This fair is a very popular fair of Chamba district and the state. Restricting it to a sub-division/ tehsil-level fair is but lowering the status and the all-India character of the festival. The Panchayat Samiti of Bharmour, keeping in view its importance as also its territorial limits and powers, rightfully expressed its inability to manage the fair properly.

Keeping in view the all-India character of the fair, the state government should make necessary amendment in its order so that it is organised in a befitting manner by the Deputy Commissioner of Chamba.

HARISH CHANDRA SHARMA, President, Chamba Sahitya, Kala Parishad, Chamba

Unwise decision

Recently the Haryana Government has decided to appoint a Cabinet Sub-Committee to decide upon the memorials submitted by aggreived state government employees against the punishment and penalties awarded to them by their competent authorities on service matters.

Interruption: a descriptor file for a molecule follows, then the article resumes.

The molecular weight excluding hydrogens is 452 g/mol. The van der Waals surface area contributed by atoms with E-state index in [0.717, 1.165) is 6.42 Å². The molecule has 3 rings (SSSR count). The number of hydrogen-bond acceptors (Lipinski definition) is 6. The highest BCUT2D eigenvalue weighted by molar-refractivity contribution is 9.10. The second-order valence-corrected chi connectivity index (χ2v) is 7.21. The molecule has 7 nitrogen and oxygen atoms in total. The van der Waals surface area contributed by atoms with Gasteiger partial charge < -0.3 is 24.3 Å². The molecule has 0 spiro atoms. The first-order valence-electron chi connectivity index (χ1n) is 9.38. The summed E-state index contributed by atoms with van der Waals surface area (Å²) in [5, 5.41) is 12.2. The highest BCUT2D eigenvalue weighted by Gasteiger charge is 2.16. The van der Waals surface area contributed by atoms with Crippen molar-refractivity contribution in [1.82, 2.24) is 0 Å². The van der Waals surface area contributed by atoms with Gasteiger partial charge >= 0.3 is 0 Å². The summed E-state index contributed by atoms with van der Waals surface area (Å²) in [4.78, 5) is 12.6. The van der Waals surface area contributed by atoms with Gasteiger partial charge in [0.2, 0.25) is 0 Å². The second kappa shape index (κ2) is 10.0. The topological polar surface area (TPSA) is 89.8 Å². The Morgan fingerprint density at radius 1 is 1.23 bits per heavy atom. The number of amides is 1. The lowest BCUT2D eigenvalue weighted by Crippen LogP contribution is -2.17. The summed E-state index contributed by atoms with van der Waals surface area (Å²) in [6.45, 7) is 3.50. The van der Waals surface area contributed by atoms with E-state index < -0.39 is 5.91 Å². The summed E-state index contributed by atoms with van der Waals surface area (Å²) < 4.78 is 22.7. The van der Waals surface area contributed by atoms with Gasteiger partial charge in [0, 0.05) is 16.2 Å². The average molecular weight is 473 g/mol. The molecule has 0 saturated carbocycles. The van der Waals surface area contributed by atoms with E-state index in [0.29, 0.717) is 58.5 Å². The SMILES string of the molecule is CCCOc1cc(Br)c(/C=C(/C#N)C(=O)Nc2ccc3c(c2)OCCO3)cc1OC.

Though the state government is fully empowered to take such a decision and there is no question of challenging its validity, the matter needs to be looked from a different perspective. First, the Governor being an impartial authority, is expected to take a fair, balanced and neutral stand on the memorials of employees who may complain of ill-treatment and victimisation by the ruling elite.

Secondly, the disciplinary action against gazetted officials is finalised at the highest level of government and there is no rationale behind approaching the same authorities again for disposal of appeals as the punishing authority cannot be the appellate authority. Moreover, in case of Central Government employees and All-India Service officers, the same power is vested in the President of India.


Clever hits